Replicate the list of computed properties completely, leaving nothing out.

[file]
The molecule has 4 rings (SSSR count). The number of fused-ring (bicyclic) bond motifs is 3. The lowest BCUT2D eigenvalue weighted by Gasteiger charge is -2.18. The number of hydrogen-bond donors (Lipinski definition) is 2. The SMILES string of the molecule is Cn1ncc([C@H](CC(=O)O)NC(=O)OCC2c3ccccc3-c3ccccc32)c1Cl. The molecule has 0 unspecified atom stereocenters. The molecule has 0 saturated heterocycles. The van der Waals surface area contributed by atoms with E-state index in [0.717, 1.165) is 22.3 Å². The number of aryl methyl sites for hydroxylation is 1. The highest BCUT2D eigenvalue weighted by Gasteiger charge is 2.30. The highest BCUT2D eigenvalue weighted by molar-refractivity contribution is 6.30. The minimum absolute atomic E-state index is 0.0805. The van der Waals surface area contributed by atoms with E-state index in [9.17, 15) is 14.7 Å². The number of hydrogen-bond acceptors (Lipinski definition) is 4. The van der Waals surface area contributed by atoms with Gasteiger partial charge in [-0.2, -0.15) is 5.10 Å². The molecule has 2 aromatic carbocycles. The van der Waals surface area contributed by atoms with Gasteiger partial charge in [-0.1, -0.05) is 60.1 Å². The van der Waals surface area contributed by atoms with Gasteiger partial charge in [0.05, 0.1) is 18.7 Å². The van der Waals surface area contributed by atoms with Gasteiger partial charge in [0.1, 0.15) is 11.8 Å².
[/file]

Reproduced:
The molecule has 4 rings (SSSR count). The number of fused-ring (bicyclic) bond motifs is 3. The lowest BCUT2D eigenvalue weighted by Gasteiger charge is -2.18. The number of hydrogen-bond donors (Lipinski definition) is 2. The SMILES string of the molecule is Cn1ncc([C@H](CC(=O)O)NC(=O)OCC2c3ccccc3-c3ccccc32)c1Cl. The molecule has 0 unspecified atom stereocenters. The molecule has 0 saturated heterocycles. The van der Waals surface area contributed by atoms with E-state index in [0.717, 1.165) is 22.3 Å². The number of aryl methyl sites for hydroxylation is 1. The highest BCUT2D eigenvalue weighted by Gasteiger charge is 2.30. The highest BCUT2D eigenvalue weighted by molar-refractivity contribution is 6.30. The minimum absolute atomic E-state index is 0.0805. The van der Waals surface area contributed by atoms with E-state index in [9.17, 15) is 14.7 Å². The number of hydrogen-bond acceptors (Lipinski definition) is 4. The van der Waals surface area contributed by atoms with Gasteiger partial charge in [-0.2, -0.15) is 5.10 Å². The molecule has 2 aromatic carbocycles. The van der Waals surface area contributed by atoms with Gasteiger partial charge in [-0.1, -0.05) is 60.1 Å². The van der Waals surface area contributed by atoms with Gasteiger partial charge in [0.05, 0.1) is 18.7 Å². The van der Waals surface area contributed by atoms with Gasteiger partial charge in [0.1, 0.15) is 11.8 Å².